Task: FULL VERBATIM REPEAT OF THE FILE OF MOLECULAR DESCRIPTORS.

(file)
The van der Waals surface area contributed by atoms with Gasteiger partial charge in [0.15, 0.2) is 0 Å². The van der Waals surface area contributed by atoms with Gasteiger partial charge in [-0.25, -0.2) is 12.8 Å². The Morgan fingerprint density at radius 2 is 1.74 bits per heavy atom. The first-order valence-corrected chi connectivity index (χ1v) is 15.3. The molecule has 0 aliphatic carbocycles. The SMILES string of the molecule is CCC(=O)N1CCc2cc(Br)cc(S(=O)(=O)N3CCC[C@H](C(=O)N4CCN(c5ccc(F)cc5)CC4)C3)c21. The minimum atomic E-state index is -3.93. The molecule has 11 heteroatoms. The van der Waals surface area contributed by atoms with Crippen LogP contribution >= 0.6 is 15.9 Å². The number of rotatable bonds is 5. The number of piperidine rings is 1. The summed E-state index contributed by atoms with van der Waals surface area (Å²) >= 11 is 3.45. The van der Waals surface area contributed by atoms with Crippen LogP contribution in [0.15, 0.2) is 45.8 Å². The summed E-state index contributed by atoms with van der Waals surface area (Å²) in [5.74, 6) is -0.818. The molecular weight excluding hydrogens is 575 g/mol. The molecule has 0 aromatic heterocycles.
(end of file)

The van der Waals surface area contributed by atoms with Gasteiger partial charge in [0.15, 0.2) is 0 Å². The van der Waals surface area contributed by atoms with Gasteiger partial charge in [-0.25, -0.2) is 12.8 Å². The Morgan fingerprint density at radius 2 is 1.74 bits per heavy atom. The first-order valence-corrected chi connectivity index (χ1v) is 15.3. The molecule has 0 aliphatic carbocycles. The SMILES string of the molecule is CCC(=O)N1CCc2cc(Br)cc(S(=O)(=O)N3CCC[C@H](C(=O)N4CCN(c5ccc(F)cc5)CC4)C3)c21. The minimum atomic E-state index is -3.93. The molecule has 11 heteroatoms. The van der Waals surface area contributed by atoms with Crippen LogP contribution >= 0.6 is 15.9 Å². The number of rotatable bonds is 5. The number of piperidine rings is 1. The summed E-state index contributed by atoms with van der Waals surface area (Å²) >= 11 is 3.45. The van der Waals surface area contributed by atoms with Crippen LogP contribution in [0.15, 0.2) is 45.8 Å². The summed E-state index contributed by atoms with van der Waals surface area (Å²) in [5.74, 6) is -0.818. The molecular weight excluding hydrogens is 575 g/mol. The molecule has 0 aromatic heterocycles.